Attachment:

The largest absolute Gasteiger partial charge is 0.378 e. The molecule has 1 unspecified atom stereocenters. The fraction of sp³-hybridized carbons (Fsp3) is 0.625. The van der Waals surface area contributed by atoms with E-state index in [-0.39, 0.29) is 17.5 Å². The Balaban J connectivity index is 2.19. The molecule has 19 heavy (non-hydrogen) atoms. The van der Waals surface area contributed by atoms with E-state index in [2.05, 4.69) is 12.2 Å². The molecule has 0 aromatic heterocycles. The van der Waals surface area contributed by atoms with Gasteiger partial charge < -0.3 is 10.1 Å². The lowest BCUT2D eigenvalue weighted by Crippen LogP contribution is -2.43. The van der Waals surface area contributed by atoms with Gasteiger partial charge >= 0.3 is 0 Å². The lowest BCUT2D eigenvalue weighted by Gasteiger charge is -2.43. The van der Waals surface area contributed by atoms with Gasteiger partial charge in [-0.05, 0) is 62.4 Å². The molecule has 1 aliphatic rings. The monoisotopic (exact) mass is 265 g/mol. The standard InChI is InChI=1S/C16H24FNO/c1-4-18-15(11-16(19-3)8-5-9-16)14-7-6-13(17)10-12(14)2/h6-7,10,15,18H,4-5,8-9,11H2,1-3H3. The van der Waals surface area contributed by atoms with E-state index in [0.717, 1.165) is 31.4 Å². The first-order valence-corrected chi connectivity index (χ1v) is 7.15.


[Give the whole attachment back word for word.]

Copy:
The largest absolute Gasteiger partial charge is 0.378 e. The molecule has 1 unspecified atom stereocenters. The fraction of sp³-hybridized carbons (Fsp3) is 0.625. The van der Waals surface area contributed by atoms with E-state index in [-0.39, 0.29) is 17.5 Å². The Balaban J connectivity index is 2.19. The molecule has 19 heavy (non-hydrogen) atoms. The van der Waals surface area contributed by atoms with E-state index in [2.05, 4.69) is 12.2 Å². The molecule has 0 aromatic heterocycles. The van der Waals surface area contributed by atoms with Gasteiger partial charge < -0.3 is 10.1 Å². The lowest BCUT2D eigenvalue weighted by Crippen LogP contribution is -2.43. The van der Waals surface area contributed by atoms with Gasteiger partial charge >= 0.3 is 0 Å². The lowest BCUT2D eigenvalue weighted by Gasteiger charge is -2.43. The van der Waals surface area contributed by atoms with Gasteiger partial charge in [-0.05, 0) is 62.4 Å². The molecule has 1 aliphatic rings. The monoisotopic (exact) mass is 265 g/mol. The standard InChI is InChI=1S/C16H24FNO/c1-4-18-15(11-16(19-3)8-5-9-16)14-7-6-13(17)10-12(14)2/h6-7,10,15,18H,4-5,8-9,11H2,1-3H3. The van der Waals surface area contributed by atoms with E-state index in [0.717, 1.165) is 31.4 Å². The first-order valence-corrected chi connectivity index (χ1v) is 7.15.